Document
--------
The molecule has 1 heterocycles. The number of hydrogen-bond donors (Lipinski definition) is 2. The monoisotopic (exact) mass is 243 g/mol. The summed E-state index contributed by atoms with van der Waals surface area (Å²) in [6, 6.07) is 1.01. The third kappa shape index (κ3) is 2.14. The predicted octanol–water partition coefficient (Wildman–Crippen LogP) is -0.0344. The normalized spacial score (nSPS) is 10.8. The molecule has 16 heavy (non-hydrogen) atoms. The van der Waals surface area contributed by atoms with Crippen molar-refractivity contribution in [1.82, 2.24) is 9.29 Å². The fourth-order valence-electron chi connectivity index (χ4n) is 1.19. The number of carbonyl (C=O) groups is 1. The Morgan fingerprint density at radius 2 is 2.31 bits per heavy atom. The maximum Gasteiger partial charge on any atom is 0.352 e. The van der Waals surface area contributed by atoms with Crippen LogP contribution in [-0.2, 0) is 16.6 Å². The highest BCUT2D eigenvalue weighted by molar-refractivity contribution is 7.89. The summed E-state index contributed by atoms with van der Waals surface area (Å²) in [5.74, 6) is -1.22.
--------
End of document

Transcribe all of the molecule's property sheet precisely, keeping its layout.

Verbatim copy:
The molecule has 1 heterocycles. The number of hydrogen-bond donors (Lipinski definition) is 2. The monoisotopic (exact) mass is 243 g/mol. The summed E-state index contributed by atoms with van der Waals surface area (Å²) in [6, 6.07) is 1.01. The third kappa shape index (κ3) is 2.14. The predicted octanol–water partition coefficient (Wildman–Crippen LogP) is -0.0344. The normalized spacial score (nSPS) is 10.8. The molecule has 16 heavy (non-hydrogen) atoms. The van der Waals surface area contributed by atoms with Crippen molar-refractivity contribution in [1.82, 2.24) is 9.29 Å². The fourth-order valence-electron chi connectivity index (χ4n) is 1.19. The number of carbonyl (C=O) groups is 1. The Morgan fingerprint density at radius 2 is 2.31 bits per heavy atom. The maximum Gasteiger partial charge on any atom is 0.352 e. The van der Waals surface area contributed by atoms with Crippen LogP contribution in [-0.2, 0) is 16.6 Å². The highest BCUT2D eigenvalue weighted by molar-refractivity contribution is 7.89. The summed E-state index contributed by atoms with van der Waals surface area (Å²) in [5.74, 6) is -1.22.